News on LEMS Treatment and Research
By Amy Madsen | Tuesday, March 26, 2019
In Lambert-Eaton myasthenic syndrome (LEMS), the immune system attacks the connection between nerve and muscle — the neuromuscular junction — and interferes with the ability of nerve cells to send signals to muscle cells.
Specifically, the attack targets the calcium channels on nerve endings that are required to trigger the release of acetylcholine, a chemical messenger that triggers muscle contraction. With fewer calcium channels, the nerve endings release less acetylcholine. With low levels of acetylcholine, muscles do not contract normally, resulting in muscle weakness.
Stephen Meriney, Ph.D., professor in the department of neuroscience and co-director of the Center for Neuroscience Graduate Program at the University of Pittsburgh, recently completed an MDA-supported research project focused on testing a new calcium channel modifier on LEMS-model mice. Quest asked him about the latest news in LEMS.
What does the treatment landscape for LEMS look like today?
There is no cure for LEMS, as scientists have not yet figured out how to selectively stop the autoimmune attack on motor nerve terminal calcium channels and other nerve terminal proteins targeted by LEMS. Therefore, symptomatic treatments for neuromuscular weakness that results from LEMS are favored.
A potassium channel blocker called 3,4-diaminopyridine (DAP) was discovered in the 1970s and ’80s to be an effective LEMS therapy. By blocking some potassium channels, DAP increases acetylcholine release.
Since its discovery, DAP has been synthesized by compounding pharmacies in many countries and permitted in the U.S. through the “compassionate use” program. A private company in New Jersey called Jacobus Pharmaceutical has been providing DAP at cost, or for free, to many patients for years. As a result, DAP has been the symptomatic treatment standard for more than two decades.
Although less common, some patients may receive treatment with an acetylcholinesterase inhibitor (to prolong the lifetime of acetylcholine after release), by plasmapheresis (to filter out antibodies from the blood), with immunosuppressant drugs or through the administration of intravenous immunoglobulin (which modifies the immune response).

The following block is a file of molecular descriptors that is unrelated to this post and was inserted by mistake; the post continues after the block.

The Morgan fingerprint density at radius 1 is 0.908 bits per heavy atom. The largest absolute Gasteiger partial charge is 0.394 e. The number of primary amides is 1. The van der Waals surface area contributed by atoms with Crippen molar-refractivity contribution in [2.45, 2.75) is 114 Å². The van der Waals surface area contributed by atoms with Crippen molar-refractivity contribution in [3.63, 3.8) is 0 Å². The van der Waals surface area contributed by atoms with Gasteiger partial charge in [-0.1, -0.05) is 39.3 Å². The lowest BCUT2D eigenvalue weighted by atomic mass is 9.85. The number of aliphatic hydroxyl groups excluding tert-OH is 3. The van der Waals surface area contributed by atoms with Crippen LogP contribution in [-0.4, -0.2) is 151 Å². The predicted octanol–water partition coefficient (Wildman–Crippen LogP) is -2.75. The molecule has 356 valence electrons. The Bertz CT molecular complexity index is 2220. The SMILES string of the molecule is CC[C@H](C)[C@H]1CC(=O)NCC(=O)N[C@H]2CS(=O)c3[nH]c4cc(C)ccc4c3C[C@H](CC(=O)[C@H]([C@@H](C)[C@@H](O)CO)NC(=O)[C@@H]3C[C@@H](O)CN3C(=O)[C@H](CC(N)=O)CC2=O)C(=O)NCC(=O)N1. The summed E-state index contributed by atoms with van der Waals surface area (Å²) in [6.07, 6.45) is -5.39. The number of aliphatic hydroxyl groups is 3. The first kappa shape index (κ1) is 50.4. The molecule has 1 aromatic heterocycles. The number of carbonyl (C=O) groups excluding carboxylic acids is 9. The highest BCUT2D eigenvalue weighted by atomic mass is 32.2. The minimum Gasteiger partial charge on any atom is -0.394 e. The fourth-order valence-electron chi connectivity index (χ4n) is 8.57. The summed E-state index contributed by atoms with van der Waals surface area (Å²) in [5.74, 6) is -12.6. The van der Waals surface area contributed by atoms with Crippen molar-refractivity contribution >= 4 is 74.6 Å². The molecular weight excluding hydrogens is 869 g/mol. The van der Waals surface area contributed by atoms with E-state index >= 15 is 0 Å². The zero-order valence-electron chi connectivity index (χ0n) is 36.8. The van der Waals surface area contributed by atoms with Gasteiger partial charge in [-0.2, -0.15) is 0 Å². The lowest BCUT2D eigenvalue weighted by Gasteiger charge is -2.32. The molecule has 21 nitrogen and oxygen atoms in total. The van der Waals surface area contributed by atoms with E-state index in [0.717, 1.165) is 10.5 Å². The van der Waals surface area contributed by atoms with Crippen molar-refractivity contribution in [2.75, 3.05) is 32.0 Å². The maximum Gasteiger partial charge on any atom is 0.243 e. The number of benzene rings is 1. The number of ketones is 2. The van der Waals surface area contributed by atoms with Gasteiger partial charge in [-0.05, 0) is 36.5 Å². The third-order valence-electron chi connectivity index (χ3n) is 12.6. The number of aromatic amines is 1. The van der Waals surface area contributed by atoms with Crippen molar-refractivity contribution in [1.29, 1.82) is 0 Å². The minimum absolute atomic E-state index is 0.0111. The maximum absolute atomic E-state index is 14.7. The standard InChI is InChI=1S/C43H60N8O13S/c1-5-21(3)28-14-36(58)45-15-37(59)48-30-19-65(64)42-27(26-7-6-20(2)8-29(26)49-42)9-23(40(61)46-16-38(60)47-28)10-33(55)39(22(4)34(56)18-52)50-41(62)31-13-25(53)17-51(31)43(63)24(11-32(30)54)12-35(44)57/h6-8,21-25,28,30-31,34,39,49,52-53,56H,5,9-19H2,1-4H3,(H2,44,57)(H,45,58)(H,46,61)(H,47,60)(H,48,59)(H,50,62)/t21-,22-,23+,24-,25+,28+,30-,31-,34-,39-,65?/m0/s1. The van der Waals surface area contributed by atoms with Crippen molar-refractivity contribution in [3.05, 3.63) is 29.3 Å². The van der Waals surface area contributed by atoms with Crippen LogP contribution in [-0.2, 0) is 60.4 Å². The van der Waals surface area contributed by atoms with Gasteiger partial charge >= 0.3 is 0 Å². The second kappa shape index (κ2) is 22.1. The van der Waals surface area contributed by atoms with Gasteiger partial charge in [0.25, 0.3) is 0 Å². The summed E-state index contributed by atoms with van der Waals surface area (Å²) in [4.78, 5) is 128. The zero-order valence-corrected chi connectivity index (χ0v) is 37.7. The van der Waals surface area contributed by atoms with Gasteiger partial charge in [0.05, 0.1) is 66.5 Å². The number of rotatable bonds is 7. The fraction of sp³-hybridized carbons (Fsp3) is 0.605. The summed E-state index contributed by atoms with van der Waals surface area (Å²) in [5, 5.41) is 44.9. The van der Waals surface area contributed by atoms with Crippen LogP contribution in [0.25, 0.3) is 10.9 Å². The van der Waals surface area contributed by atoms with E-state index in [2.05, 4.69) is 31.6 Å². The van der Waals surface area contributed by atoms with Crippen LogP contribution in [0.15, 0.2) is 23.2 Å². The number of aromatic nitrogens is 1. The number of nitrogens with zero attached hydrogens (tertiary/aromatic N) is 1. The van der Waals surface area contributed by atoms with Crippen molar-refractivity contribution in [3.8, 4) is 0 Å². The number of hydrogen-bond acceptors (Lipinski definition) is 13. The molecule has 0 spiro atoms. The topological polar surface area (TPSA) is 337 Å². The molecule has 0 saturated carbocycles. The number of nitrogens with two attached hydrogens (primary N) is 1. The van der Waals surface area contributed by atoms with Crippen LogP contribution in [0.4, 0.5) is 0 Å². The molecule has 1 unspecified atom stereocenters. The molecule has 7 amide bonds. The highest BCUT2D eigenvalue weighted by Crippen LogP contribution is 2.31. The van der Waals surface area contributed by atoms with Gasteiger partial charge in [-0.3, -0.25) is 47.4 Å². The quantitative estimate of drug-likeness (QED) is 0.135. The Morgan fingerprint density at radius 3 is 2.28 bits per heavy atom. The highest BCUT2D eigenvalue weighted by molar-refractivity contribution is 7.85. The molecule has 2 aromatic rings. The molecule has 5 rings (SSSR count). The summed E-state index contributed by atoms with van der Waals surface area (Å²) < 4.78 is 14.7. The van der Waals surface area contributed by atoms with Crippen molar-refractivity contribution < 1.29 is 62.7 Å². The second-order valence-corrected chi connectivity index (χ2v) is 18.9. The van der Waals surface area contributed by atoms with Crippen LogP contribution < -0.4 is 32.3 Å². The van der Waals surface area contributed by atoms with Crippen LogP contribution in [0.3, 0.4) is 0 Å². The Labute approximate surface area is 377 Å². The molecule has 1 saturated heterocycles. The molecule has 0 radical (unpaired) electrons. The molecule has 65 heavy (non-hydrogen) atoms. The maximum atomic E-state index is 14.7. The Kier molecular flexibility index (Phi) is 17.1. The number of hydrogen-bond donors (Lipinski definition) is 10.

Most recently, a phosphate salt of DAP — Firdapse — was created with a more stable shelf life. Firdapse was approved by the European Medicines Agency (through Biomarin Pharmaceutical). The U.S. Food and Drug Administration (FDA) approved Firdapse in November 2018 (through Catalyst Pharmaceutical), and Catalyst predicts the drug will be available in the United States in 2019.
These regulatory approvals are great news for LEMS patients who were having trouble obtaining DAP previously but have been met with concern from other LEMS patients who were obtaining DAP for little or no cost. It is not yet clear how access to Firdapse for all LEMS patients will be managed. However, Catalyst has indicated that it will work with all patients to ensure access.
What are the most important recent advances in LEMS research?
The most exciting advances are:
- Approval of Firdapse, a stable form of DAP for the symptomatic treatment of LEMS
- Identification of diagnostic criteria that can predict cancer risk for LEMS patients
- Reports that LEMS improves small cell lung cancer prognosis
- Development of new calcium channel gating modifiers
What are researchers exploring now?
Current research includes clinical studies of LEMS patients to advance our understanding of disease progression and association with cancer, studies using a LEMS mouse model to understand in more detail how LEMS antibodies alter the transmitter release site, and the further refinement and preclinical testing of new calcium channel modifiers that hold promise as potential therapeutics.
Are there any promising new treatments in the pipeline?
One new treatment in preclinical development is a small molecule that holds calcium channels open longer. Animal studies have shown that when this calcium channel modifier is combined with DAP, the magnitude of acetylcholine release in LEMS-model mice can be completely restored to normal levels. This combination therapy approach has potential to be a next-generation treatment for LEMS and other conditions with reduced neurotransmitter release.
Why is it important to continue to fund LEMS research?
Current symptomatic treatment, with DAP or Firdapse, usually is not sufficient to allow patients to return to normal activity (due to dose-limiting side effects). Therefore, individuals need more options for treatment (either add-ons or novel treatments). In order to develop such treatments, basic science studies in LEMS that can illuminate potential new targets must continue to be funded.
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